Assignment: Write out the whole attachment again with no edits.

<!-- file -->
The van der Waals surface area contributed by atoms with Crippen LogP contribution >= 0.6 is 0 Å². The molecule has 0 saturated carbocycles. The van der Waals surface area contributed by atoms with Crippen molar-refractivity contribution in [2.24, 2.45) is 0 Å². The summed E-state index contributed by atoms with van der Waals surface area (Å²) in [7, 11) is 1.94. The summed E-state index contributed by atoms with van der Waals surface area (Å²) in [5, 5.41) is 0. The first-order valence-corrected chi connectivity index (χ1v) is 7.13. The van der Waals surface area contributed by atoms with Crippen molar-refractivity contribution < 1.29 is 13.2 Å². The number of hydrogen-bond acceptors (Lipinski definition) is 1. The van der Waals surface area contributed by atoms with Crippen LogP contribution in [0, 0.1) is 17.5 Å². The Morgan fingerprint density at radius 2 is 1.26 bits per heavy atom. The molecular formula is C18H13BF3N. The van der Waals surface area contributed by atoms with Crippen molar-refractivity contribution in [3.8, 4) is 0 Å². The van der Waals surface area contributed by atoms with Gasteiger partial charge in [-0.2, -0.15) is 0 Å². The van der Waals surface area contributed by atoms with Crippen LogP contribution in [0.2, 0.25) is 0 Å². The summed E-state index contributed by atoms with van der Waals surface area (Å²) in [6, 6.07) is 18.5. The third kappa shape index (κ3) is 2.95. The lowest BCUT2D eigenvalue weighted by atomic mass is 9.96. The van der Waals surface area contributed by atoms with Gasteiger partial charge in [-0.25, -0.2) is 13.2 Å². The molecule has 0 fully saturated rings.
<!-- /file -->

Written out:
The van der Waals surface area contributed by atoms with Crippen LogP contribution >= 0.6 is 0 Å². The molecule has 0 saturated carbocycles. The van der Waals surface area contributed by atoms with Crippen molar-refractivity contribution in [2.24, 2.45) is 0 Å². The summed E-state index contributed by atoms with van der Waals surface area (Å²) in [7, 11) is 1.94. The summed E-state index contributed by atoms with van der Waals surface area (Å²) in [5, 5.41) is 0. The first-order valence-corrected chi connectivity index (χ1v) is 7.13. The van der Waals surface area contributed by atoms with Crippen molar-refractivity contribution < 1.29 is 13.2 Å². The number of hydrogen-bond acceptors (Lipinski definition) is 1. The van der Waals surface area contributed by atoms with Crippen LogP contribution in [0, 0.1) is 17.5 Å². The Morgan fingerprint density at radius 2 is 1.26 bits per heavy atom. The molecular formula is C18H13BF3N. The van der Waals surface area contributed by atoms with Crippen molar-refractivity contribution in [3.8, 4) is 0 Å². The van der Waals surface area contributed by atoms with Gasteiger partial charge in [-0.2, -0.15) is 0 Å². The van der Waals surface area contributed by atoms with Crippen LogP contribution in [0.2, 0.25) is 0 Å². The summed E-state index contributed by atoms with van der Waals surface area (Å²) in [6, 6.07) is 18.5. The third kappa shape index (κ3) is 2.95. The lowest BCUT2D eigenvalue weighted by atomic mass is 9.96. The van der Waals surface area contributed by atoms with Gasteiger partial charge in [-0.25, -0.2) is 13.2 Å². The molecule has 0 fully saturated rings.